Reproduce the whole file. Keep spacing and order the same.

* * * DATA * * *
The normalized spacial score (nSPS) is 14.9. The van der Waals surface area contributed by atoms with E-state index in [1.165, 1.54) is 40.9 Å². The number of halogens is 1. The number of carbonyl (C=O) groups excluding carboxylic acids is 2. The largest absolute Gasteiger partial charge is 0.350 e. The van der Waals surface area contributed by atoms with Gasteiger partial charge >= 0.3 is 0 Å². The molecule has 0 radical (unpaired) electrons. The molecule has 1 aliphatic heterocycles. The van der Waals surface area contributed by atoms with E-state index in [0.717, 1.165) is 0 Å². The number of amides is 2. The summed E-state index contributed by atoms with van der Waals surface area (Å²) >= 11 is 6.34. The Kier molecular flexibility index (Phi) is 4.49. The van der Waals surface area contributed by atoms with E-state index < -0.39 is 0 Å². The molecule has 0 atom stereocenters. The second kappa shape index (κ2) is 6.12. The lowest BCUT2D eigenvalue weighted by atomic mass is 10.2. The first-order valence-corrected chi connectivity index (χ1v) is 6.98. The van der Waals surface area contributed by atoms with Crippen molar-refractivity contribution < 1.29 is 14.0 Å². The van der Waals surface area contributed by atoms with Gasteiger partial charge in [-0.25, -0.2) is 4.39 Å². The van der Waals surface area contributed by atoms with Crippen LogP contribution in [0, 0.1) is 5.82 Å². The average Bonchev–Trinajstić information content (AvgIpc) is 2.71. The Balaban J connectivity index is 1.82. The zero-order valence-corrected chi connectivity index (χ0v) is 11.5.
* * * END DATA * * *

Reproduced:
The normalized spacial score (nSPS) is 14.9. The van der Waals surface area contributed by atoms with E-state index in [1.165, 1.54) is 40.9 Å². The number of halogens is 1. The number of carbonyl (C=O) groups excluding carboxylic acids is 2. The largest absolute Gasteiger partial charge is 0.350 e. The van der Waals surface area contributed by atoms with Gasteiger partial charge >= 0.3 is 0 Å². The molecule has 0 radical (unpaired) electrons. The molecule has 1 aliphatic heterocycles. The van der Waals surface area contributed by atoms with E-state index in [0.717, 1.165) is 0 Å². The number of amides is 2. The summed E-state index contributed by atoms with van der Waals surface area (Å²) >= 11 is 6.34. The Kier molecular flexibility index (Phi) is 4.49. The van der Waals surface area contributed by atoms with E-state index < -0.39 is 0 Å². The molecule has 0 atom stereocenters. The second kappa shape index (κ2) is 6.12. The lowest BCUT2D eigenvalue weighted by atomic mass is 10.2. The first-order valence-corrected chi connectivity index (χ1v) is 6.98. The van der Waals surface area contributed by atoms with Crippen molar-refractivity contribution < 1.29 is 14.0 Å². The van der Waals surface area contributed by atoms with Gasteiger partial charge in [-0.25, -0.2) is 4.39 Å². The van der Waals surface area contributed by atoms with Crippen LogP contribution in [0, 0.1) is 5.82 Å². The average Bonchev–Trinajstić information content (AvgIpc) is 2.71. The Balaban J connectivity index is 1.82. The zero-order valence-corrected chi connectivity index (χ0v) is 11.5.